Top players likely to switch allegiance to compete in Rugby League World Cup

The prospect of some of Australia’s and New Zealand’s best players switching allegiance to play for other nations if this year’s World Cup goes ahead is “highly likely” according to the chief executive of the Australian players’ union.

The Australian Rugby League Commission and New Zealand Rugby League are adamant they will not be sending squads to compete in the tournament in England later this year due to player welfare concerns regarding Covid-19, with World Cup organisers spending the weekend in dialogue with government officials trying to determine whether or not to proceed without them, or whether to postpone the event for 12 months.

Clint Newton, the head of the Rugby League Players’ Association, said he is disappointed players were not consulted over the decision. However he revealed that some stars who were likely to play for Australia or New Zealand this year could still participate in the tournament but for a different nation altogether.

Under international rugby league guidelines, players can switch between tier one and tier two nations, opening the door for established Australia and New Zealand internationals such as James Tedesco to play for Italy, David Fifita to switch to Tonga and Josh Papalii to represent Samoa. There are also dozens of others who could strengthen countries such as Lebanon, Fiji and debutants Greece.

“It’s highly likely that will happen,” Newton told the Guardian. “That may well be the decision some of our players choose to make pending further information and understanding of what the situation is in the UK. But it’s going to be down to the people who have dual eligibility making that decision. We will work with players if that’s what they want to do, and we’ll continue to work with the Rugby League World Cup team moving forward.”

Newton said that while it was possible some players may decide against travelling to the tournament due to the Covid-19 situation in the UK, the mood from many is that they still wish to participate despite the decision from the ARLC and NZRL to withdraw.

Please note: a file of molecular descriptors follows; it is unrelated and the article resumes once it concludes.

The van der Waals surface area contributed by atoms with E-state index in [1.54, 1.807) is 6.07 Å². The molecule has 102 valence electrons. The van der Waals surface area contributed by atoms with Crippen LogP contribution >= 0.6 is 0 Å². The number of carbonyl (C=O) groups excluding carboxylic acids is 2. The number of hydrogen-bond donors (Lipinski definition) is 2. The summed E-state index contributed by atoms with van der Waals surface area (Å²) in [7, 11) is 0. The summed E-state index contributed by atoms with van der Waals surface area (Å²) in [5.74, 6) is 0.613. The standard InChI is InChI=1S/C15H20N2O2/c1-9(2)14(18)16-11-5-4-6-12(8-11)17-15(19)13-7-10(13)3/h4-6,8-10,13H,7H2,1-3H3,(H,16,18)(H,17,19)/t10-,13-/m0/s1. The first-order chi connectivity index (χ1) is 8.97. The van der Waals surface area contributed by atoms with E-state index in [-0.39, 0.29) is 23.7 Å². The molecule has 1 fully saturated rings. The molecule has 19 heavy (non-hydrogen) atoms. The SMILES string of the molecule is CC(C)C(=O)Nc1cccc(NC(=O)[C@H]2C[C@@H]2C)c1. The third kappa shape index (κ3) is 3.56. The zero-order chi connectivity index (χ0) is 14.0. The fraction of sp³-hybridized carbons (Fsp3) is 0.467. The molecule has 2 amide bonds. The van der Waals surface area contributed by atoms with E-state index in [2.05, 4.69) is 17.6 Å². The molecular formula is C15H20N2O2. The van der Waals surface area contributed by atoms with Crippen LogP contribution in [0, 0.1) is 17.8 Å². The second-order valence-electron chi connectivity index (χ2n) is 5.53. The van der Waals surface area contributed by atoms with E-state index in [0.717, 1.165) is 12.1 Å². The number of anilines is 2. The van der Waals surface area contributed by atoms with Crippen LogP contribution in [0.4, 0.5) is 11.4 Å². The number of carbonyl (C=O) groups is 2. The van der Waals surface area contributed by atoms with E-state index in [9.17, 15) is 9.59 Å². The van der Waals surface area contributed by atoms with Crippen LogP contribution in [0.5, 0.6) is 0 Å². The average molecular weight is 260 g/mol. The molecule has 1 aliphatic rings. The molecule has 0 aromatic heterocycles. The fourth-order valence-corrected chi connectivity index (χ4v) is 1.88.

“At the end of the day, some players will no doubt choose to stay at home, but that happens all the time with international tours, particularly for that length of time,” he said. “This one has got many layers of complexity attached but yes, there are players keen to continue to take the steps forward and learn more about the state of play in England and everything connected to the process.

“There’s no disputing that there’s real disappointment for a number of players who were hoping to represent their nations in the tournament. As we’ve said, we’ve had feedback from a number of players stating their intention to compete in the tournament pending more information in the coming weeks regarding the health and safety protocols that they’ll have to comply with or manage when they’re in the UK. We remain committed to discussions on it.”

Newton also said that despite the decision from the ARLC and NZRL, the RLPA are intent on further discussions with World Cup organisers about the availability of their players if the tournament goes ahead without the Kangaroos and the Kiwis. “We’ve had productive discussions for the last three years,” Newton said.

“They’ve always maintained the position that they will not force players to participate, and our next steps are to continue to engage with all the competing nations. We’re continued to commit to work on that with the World Cup team, who have been working on a number of protocols for a prolonged period of time now.

Both nations have expressed concerns over the safety of their players at a time when Covid rates are high in the UK. Yet the Guardian has seen the documentation sent by World Cup organisers to all competing nations and organisers have spent millions on guaranteeing biosecure bubbles and chartered flights for all players and staff travelling, as well as promising to implement as safe an environment as possible for everyone involved. Each nation will also have dedicated gym and pool access across all of the host venues to minimise contact with the public, and every participating side will have a dedicated Covid-19 compliance officer.

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